Marine environmental scientist Dr. Arthur Lyon Dahl is President of the International Environment Forum and a retired senior official of the United Nations Environment Programme. He was the environmental advisor to all the Pacific Island countries for a decade, organized the Pacific Regional Environment Programme (SPREP), and has co-authored papers on Pacific indigenous values and deep sea mining. He collaborates closely with the Baha’i International Community and chairs the Religion and Environment Working Group of the G20 Interfaith Forum. His recent focus is on improving global environmental governance.
“The deep connection to nature of the Oceanian peoples extends to areas proposed for deep sea mining where profit takes priority over culture and values.”
Rosa Koian is a Papua New Guinean journalist. For many years now she has been advocating for social and environmental justice.
“Once the takers used to dig in the backyard. For seabed mining in Papua New Guinea they will be digging in the house.”
“In the last project PNG lost more than K375m (USD106.5m). The Prime Minister James Marape described this project as a total failure.”
Married to Maelin Pickering (who. has maternal links to Kiribati, Samoa and Fiji) and father to Francisco and Antonia, Rev. James Bhagwan currently the General Secretary of the Pacific Conference of Churches, which is comprised of 33 Churches and 10 National Councils of Churches across 19 Pacific Island states and territories.
He is an ordained minister of the Methodist Church in Fiji.
A former award winning producer and radio/tv host, he holds a Bachelor of Divinity with Honours from the Pacific Theological College in Suva, Fiji and Masters of Theology in Christian Social Ethics from the Methodist Theological University in Seoul, South Korea.
He is involved in social justice issues and ocean health. He is a Board Member for Pacific Women Lead, and is one of the Trustees for the Pacific Disability Forum and the Fijian traditional voyaging society, the Uto Ni Yalo Trust.
“Deepsea mining is the latest in a long list of destructive industries to be thrust into our sacred ocean. It is a new, perilous frontier extractive industry being falsely promoted as a proven answer to our economic needs. While its promised benefits remain speculative, its pursuit is insidious. Even at an experimental stage, deep seamining (DSM) is already proving harmful to Pacific communities, their livelihoods, cultural practices, and their wellbeing.”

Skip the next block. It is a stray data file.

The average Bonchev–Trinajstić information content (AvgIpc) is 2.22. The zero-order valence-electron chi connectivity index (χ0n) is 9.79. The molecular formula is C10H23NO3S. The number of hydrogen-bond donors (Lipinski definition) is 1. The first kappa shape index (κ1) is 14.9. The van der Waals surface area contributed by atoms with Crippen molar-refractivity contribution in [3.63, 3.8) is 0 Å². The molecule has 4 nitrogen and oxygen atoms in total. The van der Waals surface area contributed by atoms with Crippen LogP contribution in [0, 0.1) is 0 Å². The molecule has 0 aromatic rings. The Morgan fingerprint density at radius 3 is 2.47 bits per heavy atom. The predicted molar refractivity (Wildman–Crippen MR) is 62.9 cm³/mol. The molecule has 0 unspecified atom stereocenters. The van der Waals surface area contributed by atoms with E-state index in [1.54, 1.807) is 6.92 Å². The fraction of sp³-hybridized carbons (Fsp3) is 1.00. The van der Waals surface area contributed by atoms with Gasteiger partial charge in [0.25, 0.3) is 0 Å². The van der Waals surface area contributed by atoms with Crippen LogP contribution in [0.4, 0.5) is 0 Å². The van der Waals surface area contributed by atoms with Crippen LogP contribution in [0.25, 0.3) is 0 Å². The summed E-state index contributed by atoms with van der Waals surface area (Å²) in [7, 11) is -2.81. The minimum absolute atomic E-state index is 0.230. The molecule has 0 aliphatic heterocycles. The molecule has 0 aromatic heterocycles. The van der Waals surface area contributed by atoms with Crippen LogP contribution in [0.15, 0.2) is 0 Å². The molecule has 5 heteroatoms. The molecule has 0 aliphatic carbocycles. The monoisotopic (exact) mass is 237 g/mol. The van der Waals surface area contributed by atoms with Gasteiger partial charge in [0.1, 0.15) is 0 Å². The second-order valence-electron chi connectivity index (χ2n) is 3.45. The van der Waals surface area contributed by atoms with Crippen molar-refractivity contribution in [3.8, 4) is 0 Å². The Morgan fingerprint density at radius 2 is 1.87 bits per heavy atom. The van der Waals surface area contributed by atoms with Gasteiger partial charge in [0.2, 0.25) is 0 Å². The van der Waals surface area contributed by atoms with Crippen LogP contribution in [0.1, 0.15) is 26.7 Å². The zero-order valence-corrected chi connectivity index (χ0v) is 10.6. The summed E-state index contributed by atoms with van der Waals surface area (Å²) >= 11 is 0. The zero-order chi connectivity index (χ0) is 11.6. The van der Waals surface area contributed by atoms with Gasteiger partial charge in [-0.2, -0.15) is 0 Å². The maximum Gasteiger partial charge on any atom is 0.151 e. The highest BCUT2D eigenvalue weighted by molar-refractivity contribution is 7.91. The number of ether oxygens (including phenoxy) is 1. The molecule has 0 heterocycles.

Dr Husna Ahmad OBE is the CEO of Global One 2015 which is a faith based International NGO focused on women.
With a PhD in International Environmental Law from the School of Oriental and African Studies, [SOAS] London University, and an honorary fellow of the Edward Cadbury Centre for the Public understanding of Religion, Birmingham University. She is currently a Board member of Faith for the Climate and Palmers Green Mosque (the MCEC). She is also a member of the Women’s Faith Forum UK; and Executive committee member of Barnet Faith Forum.
She sits on the Environment Working group of the IF20. She is a member of the Multi faith Advisory Council [MFAC] to the UN Inter-agency Task Force on Religion and Development. Dr Ahmad sits on the Steering Committee of The World Bank’s Moral Imperative Initiative.
She is an author and thought leader who has presented many papers internationally focusing particularly on faith and the environment.
She is the Secretary General of the World Muslim Leadership Forum and the Coordinator for the Alliance of NGOs and CSOs for South-South Cooperation [ ANSSC] which works in collaboration with the UN office of South South Cooperation.
She was appointed an Officer of the Order of the British Empire (OBE) in the New Year’s Honours list in 2010 for her services to disadvantaged people for work promoting social justice with disadvantaged communities.
Dr. Helen Rosenbaum is co-founder of the Deep Sea Mining Campaign. Helen holds a doctorate in Medical Science, has worked as a marine toxicologist and in the development of coastal management policy. She also has 30 years’ experience in environmental and human rights advocacy and in community development. Over the past 12 years the DSM Campaign has worked in solidarity with civil society organisations, scientists and citizens around the world who are concerned about the likely impacts of deep sea mining on ecosystems and island and coastal communities. The DSM Campaign has also produced many science based reports, fact sheets and resource materials. Released last year the video, Blue Peril continues this strong commitment to science based advocacy. It presents for the first time the results of modelling showing the spread of pollution and the extent of seafloor destruction for actual licence areas held by The Metals Company in the Pacific Ocean.
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